Ambitious Saints: Lincoln and Obama?
Can Brarack Obama match Lincoln's saintlness?
Posted Nov 03, 2008
Obama's second book is entitled "The Audacity of Hope." His path to the presidency has been breathtakingly audacious. He saw that a young African American new to the political scene could lead the nation into the 21st Century. This is a grand goal for a man who, after three terms in the Illinois legislature and losing a bid for Congress, was finally elected to the Senate in 2004 - then announced his bid for the Presidency less than three years later.
The only successful American political career more audacious was Abraham Lincoln's. Lincoln was elected to the Presidency on the eve of the Civil War after four terms in the Illinois legislature and a single two-year term in Congress. Having just lost the Illinois Senatorial race to Democrat Stephen Douglas, Lincoln set about gaining the Republican nomination in order to face Douglas for the Presidency in 1860.
Obama's unlikely ascendance to the Democratic nomination and his novel political campaign - based on
Lincoln felt that he was the one person who could save the United States of America when the nation was split in two by slavery. Even more fundamentally, Lincoln - a man who had less than two years of schooling, whose mother died when he was nine, and who was never close with his father (although he had a very nurturing stepmother) - believed himself to be destined for greatness. His bouts of depression throughout his life occurred when he felt he would not achieve this destiny.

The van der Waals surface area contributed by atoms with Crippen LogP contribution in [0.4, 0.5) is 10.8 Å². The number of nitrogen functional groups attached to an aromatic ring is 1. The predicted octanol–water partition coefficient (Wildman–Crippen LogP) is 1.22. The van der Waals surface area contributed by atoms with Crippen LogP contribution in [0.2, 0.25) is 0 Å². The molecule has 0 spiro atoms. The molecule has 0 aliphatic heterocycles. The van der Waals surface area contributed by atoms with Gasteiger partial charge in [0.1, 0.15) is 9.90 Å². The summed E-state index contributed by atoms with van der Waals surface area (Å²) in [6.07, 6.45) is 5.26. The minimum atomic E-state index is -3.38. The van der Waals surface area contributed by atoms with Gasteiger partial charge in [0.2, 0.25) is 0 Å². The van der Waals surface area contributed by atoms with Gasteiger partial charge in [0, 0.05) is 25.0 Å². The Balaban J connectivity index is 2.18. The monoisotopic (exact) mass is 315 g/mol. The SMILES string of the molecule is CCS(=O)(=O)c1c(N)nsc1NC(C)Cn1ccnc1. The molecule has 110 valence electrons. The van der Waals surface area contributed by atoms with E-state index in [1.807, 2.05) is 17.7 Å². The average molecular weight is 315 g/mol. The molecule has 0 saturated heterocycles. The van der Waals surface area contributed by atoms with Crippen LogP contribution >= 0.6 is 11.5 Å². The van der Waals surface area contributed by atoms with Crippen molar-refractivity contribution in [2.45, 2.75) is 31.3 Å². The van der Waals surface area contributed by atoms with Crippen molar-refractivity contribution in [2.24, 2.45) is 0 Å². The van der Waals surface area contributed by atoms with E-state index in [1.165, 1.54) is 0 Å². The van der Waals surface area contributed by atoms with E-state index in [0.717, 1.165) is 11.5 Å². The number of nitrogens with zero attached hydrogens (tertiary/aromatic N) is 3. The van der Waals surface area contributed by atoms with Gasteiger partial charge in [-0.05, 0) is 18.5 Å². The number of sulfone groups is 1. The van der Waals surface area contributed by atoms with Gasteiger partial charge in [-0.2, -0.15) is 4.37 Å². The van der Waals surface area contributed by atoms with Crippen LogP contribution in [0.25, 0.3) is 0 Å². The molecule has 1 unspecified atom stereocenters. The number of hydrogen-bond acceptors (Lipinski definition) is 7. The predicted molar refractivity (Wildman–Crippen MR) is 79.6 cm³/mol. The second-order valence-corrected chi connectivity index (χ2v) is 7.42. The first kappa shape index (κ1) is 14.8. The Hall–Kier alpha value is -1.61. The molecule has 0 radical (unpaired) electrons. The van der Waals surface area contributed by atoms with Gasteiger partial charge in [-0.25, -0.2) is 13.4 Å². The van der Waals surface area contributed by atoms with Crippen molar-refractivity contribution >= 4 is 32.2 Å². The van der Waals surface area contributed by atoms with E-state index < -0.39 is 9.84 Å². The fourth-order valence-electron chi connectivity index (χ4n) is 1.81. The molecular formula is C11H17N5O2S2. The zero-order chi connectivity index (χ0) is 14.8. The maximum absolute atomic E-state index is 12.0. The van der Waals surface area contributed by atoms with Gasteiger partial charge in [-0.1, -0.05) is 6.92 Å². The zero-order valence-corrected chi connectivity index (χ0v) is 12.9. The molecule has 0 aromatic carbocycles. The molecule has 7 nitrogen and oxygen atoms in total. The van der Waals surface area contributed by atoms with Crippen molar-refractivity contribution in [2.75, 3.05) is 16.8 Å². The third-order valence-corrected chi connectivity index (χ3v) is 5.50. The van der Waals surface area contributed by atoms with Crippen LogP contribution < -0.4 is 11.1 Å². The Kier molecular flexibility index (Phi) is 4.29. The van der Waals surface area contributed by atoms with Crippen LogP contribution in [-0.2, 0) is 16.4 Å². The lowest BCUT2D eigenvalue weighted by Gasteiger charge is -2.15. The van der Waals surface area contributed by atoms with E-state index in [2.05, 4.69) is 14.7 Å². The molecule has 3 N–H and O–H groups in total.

Lincoln was the greatest genius to ever be President. Self-educated (he read and reread Shakespeare), he had a colossal memory, intense concentration, and almost superhuman insight into people and events. And Lincoln knew right from wrong: "If slavery is not wrong, nothing is wrong." In the Gettysburg Address, he encapsulated in a few hundred words the argument that the War had been fought to preserve the Constitution -- which included all Americans, not just white ones.
If there was one knock against Lincoln, it was that he was too tenderhearted. He couldn't see an animal suffer, and was notoriously lax in disciplining his sons. He virtually never angered, even in the face of the greatest personal slights. He only served one term in Congress because he violently opposed the Democrat's Mexican-American War, which was wildly popular in the United States. But he would not see the United States dissolved, no matter what the cost. That cost included his own life.
What is remarkable about a man so determined, so self-made, so ambitious (as his law partner noted, "His ambition was a little engine that knew no rest") was that Lincoln was devoid of personal animosity. He picked his greatest opponents to serve in his cabinet, thus joining the different factions of his own party. He sought to mend the nation: "With Malice toward none, with charity for all, with firmness in the right, as God gives us to see the right, let us strive on to finish the work we are in, to bind up the nation's wounds."
As another observer described it, Lincoln's was an "ambition notably free of pettiness [and] malice." Can Obama match this generosity of spirit to his ambitions, the way Lincoln did? I believe he shows every sign of doing so - more than any political figure since Lincoln. Note, for example, his absence of an enemies list, his refusal to vilify Republicans as a group. Barack Obama may be our last, best hope (without the martyrdom).